Dara Calleary (Minister of State with special responsibility for Public Service Transformation and Labour Affairs, Department of Enterprise, Trade and Employment; Minister of State, Department of An Taoiseach; Minister of State, Department of Finance; Mayo, Fianna Fail)
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I am taking this Adjournment on behalf of my colleague, the Minister of State, Deputy Áine Brady.
We endorse Senator Keaveney's remarks on supporting people, particularly older people, to live in dignity and independence in their own homes and communities for as long as possible. Where this is not feasible, the health service supports access to quality long-term residential care and we as a Government continue to develop and improve health services in all regions of the country and to ensure quality and patient safety.
The Health Service Executive has sole operational responsibility for the delivery of health and social services, including those at facilities in Carndonagh and Buncrana. Senator Keaveney will appreciate that all developments must be addressed in light of current economic and budgetary pressures and have regard to the current moratorium on the recruitment of nursing and non-nursing staff. The HSE has been asked to make a rigorous examination of how existing funding might be re-configured or re-allocated to ensure maximum service provision is achieved. This requires a stringent ongoing review of the application of the resources currently available.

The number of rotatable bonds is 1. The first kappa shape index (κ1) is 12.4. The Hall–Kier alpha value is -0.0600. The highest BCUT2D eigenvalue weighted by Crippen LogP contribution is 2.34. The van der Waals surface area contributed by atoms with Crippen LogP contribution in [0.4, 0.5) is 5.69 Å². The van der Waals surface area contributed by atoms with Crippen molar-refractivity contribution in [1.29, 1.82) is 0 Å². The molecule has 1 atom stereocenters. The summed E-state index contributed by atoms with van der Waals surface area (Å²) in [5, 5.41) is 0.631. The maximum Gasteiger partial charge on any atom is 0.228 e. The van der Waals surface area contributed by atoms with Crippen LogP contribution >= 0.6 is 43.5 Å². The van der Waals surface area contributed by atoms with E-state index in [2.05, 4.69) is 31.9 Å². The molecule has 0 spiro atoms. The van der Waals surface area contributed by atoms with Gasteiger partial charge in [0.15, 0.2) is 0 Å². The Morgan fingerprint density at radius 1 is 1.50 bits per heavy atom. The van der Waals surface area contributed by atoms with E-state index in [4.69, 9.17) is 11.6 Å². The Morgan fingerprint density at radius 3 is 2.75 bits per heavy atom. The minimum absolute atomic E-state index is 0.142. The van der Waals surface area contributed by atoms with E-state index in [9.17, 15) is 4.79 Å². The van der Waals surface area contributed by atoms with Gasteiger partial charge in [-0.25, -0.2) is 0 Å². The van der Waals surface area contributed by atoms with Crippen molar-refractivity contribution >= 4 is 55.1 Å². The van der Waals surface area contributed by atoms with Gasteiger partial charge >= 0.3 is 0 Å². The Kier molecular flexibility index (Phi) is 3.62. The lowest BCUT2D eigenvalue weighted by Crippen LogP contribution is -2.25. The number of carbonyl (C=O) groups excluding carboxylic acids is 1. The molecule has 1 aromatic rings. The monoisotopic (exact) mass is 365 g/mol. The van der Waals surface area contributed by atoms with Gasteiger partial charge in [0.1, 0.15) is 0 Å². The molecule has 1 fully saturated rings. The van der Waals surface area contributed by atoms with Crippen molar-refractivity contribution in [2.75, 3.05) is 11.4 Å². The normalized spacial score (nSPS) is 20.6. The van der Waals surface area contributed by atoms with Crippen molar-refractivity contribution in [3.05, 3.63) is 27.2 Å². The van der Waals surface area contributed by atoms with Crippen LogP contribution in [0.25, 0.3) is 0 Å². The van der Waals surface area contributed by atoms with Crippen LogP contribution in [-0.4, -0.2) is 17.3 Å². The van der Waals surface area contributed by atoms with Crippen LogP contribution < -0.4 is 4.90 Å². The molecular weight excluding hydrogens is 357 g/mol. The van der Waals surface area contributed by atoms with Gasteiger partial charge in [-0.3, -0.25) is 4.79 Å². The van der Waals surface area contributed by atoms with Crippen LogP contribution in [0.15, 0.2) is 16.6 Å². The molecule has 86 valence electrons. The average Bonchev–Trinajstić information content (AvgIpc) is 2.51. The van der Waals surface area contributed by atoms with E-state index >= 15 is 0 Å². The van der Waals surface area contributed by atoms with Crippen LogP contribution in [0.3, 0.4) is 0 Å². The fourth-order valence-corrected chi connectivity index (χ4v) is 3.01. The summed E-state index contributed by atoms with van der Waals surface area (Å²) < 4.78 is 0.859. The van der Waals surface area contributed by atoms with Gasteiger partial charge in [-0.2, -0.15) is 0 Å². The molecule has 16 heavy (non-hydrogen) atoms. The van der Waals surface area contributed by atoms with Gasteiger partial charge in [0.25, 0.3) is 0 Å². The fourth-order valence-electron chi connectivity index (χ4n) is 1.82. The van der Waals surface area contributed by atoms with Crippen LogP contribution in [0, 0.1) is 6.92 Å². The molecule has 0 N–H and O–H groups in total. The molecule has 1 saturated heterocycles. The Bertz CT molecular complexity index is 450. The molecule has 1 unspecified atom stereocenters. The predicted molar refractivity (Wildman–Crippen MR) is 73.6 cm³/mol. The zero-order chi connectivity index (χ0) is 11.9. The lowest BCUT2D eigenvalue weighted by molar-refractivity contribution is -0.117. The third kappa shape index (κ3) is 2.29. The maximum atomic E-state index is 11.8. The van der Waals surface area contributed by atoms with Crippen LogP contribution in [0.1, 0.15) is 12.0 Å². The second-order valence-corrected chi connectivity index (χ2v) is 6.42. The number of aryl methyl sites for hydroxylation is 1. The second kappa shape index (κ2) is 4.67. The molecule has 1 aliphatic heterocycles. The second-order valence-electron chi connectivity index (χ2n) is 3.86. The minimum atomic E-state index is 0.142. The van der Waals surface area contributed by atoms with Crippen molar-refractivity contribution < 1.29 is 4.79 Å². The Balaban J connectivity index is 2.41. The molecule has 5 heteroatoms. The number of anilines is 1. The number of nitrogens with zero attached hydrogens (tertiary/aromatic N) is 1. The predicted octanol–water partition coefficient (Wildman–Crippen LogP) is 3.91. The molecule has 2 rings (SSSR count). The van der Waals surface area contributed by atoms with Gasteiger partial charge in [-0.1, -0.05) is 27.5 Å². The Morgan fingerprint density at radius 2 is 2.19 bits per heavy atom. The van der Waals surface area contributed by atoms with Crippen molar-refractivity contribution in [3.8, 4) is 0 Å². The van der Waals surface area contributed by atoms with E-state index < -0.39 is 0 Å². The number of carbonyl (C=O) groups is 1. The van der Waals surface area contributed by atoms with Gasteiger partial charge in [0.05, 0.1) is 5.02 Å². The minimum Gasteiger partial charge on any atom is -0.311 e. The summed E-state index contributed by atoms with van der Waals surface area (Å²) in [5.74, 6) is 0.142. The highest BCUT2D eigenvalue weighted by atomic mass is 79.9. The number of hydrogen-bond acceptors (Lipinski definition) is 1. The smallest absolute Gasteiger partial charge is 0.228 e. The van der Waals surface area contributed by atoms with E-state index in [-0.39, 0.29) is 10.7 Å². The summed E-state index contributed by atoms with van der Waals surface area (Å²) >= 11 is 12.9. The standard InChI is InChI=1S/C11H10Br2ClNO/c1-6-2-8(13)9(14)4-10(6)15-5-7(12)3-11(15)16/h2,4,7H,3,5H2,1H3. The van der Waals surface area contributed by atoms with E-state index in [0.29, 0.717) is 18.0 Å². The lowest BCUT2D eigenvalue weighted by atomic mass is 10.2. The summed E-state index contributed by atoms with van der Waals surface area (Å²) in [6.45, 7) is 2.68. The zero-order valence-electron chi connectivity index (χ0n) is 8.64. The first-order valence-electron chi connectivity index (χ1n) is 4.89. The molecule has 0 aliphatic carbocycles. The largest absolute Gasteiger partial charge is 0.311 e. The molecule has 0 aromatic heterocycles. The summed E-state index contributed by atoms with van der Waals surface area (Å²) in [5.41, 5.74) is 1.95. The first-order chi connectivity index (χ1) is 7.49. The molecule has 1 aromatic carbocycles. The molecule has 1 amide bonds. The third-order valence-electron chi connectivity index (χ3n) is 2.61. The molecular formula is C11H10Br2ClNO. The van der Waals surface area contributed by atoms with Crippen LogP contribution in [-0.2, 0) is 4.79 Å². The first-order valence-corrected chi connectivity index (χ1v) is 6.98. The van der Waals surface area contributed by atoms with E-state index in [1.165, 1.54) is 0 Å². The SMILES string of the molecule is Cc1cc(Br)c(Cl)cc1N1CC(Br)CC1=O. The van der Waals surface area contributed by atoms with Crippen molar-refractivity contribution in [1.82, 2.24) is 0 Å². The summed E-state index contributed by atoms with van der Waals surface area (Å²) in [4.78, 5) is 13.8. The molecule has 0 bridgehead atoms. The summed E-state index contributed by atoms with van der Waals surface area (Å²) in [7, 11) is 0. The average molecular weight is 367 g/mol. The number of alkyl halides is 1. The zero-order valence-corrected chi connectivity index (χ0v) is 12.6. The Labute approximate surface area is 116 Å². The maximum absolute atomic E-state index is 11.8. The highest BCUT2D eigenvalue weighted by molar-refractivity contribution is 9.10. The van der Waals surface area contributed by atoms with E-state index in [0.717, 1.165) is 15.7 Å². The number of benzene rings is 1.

The integrated services directorate is the executive's directorate responsible for the delivery of health care services. I understand that, in line with what is happening around the country, the HSE in Donegal is currently reviewing its use of resources and facilities for residential care in the county.
The factors relevant to this process in Donegal include compliance with the 2009 regulations under the Health Act 2007 and with the national quality standards for residential care settings for older people, staffing and resource issues, overall residential care needs within the area, the options available in public and private nursing homes and the HSE's capital programme to replace and/or upgrade existing facilities. On completion of the review the HSE will then be in a position to outline any proposed changes arising for HSE facilities in Donegal.